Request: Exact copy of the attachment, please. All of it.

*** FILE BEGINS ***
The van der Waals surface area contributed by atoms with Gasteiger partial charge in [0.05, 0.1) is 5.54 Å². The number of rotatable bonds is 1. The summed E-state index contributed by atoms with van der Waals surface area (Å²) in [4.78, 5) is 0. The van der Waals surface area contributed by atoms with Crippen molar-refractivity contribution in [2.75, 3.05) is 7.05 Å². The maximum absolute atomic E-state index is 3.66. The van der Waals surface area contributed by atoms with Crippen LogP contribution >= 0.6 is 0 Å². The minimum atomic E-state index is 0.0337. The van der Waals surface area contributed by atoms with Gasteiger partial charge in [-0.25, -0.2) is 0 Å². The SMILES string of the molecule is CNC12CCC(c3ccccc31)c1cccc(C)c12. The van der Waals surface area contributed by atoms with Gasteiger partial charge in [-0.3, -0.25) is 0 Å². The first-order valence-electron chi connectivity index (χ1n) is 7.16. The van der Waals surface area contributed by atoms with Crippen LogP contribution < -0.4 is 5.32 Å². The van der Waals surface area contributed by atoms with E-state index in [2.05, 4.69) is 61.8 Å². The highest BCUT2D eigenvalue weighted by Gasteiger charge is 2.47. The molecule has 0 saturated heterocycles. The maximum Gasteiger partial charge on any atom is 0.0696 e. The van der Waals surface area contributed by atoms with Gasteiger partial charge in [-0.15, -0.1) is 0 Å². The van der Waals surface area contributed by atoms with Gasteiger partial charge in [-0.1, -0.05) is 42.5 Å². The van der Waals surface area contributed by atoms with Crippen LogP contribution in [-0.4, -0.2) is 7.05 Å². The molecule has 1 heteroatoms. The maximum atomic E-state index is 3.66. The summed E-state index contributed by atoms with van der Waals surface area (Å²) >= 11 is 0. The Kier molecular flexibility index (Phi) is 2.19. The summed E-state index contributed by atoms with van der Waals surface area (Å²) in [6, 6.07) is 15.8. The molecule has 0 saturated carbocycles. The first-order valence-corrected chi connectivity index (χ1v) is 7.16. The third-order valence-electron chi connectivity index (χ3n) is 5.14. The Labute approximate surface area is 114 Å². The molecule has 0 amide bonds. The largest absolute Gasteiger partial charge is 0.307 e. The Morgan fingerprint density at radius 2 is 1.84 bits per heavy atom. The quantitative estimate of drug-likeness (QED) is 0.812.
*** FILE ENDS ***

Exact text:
The van der Waals surface area contributed by atoms with Gasteiger partial charge in [0.05, 0.1) is 5.54 Å². The number of rotatable bonds is 1. The summed E-state index contributed by atoms with van der Waals surface area (Å²) in [4.78, 5) is 0. The van der Waals surface area contributed by atoms with Crippen molar-refractivity contribution in [2.75, 3.05) is 7.05 Å². The maximum absolute atomic E-state index is 3.66. The van der Waals surface area contributed by atoms with Crippen LogP contribution >= 0.6 is 0 Å². The minimum atomic E-state index is 0.0337. The van der Waals surface area contributed by atoms with Gasteiger partial charge in [-0.25, -0.2) is 0 Å². The SMILES string of the molecule is CNC12CCC(c3ccccc31)c1cccc(C)c12. The van der Waals surface area contributed by atoms with Gasteiger partial charge in [-0.3, -0.25) is 0 Å². The first-order valence-electron chi connectivity index (χ1n) is 7.16. The van der Waals surface area contributed by atoms with Crippen LogP contribution < -0.4 is 5.32 Å². The van der Waals surface area contributed by atoms with E-state index in [2.05, 4.69) is 61.8 Å². The highest BCUT2D eigenvalue weighted by Gasteiger charge is 2.47. The molecule has 0 saturated heterocycles. The maximum Gasteiger partial charge on any atom is 0.0696 e. The van der Waals surface area contributed by atoms with Gasteiger partial charge in [-0.15, -0.1) is 0 Å². The van der Waals surface area contributed by atoms with Gasteiger partial charge in [-0.1, -0.05) is 42.5 Å². The van der Waals surface area contributed by atoms with Crippen LogP contribution in [-0.4, -0.2) is 7.05 Å². The molecule has 1 heteroatoms. The maximum atomic E-state index is 3.66. The summed E-state index contributed by atoms with van der Waals surface area (Å²) >= 11 is 0. The Kier molecular flexibility index (Phi) is 2.19. The summed E-state index contributed by atoms with van der Waals surface area (Å²) in [6, 6.07) is 15.8. The molecule has 0 saturated carbocycles. The first-order valence-corrected chi connectivity index (χ1v) is 7.16. The third-order valence-electron chi connectivity index (χ3n) is 5.14. The Labute approximate surface area is 114 Å². The molecule has 0 amide bonds. The largest absolute Gasteiger partial charge is 0.307 e. The Morgan fingerprint density at radius 2 is 1.84 bits per heavy atom. The quantitative estimate of drug-likeness (QED) is 0.812.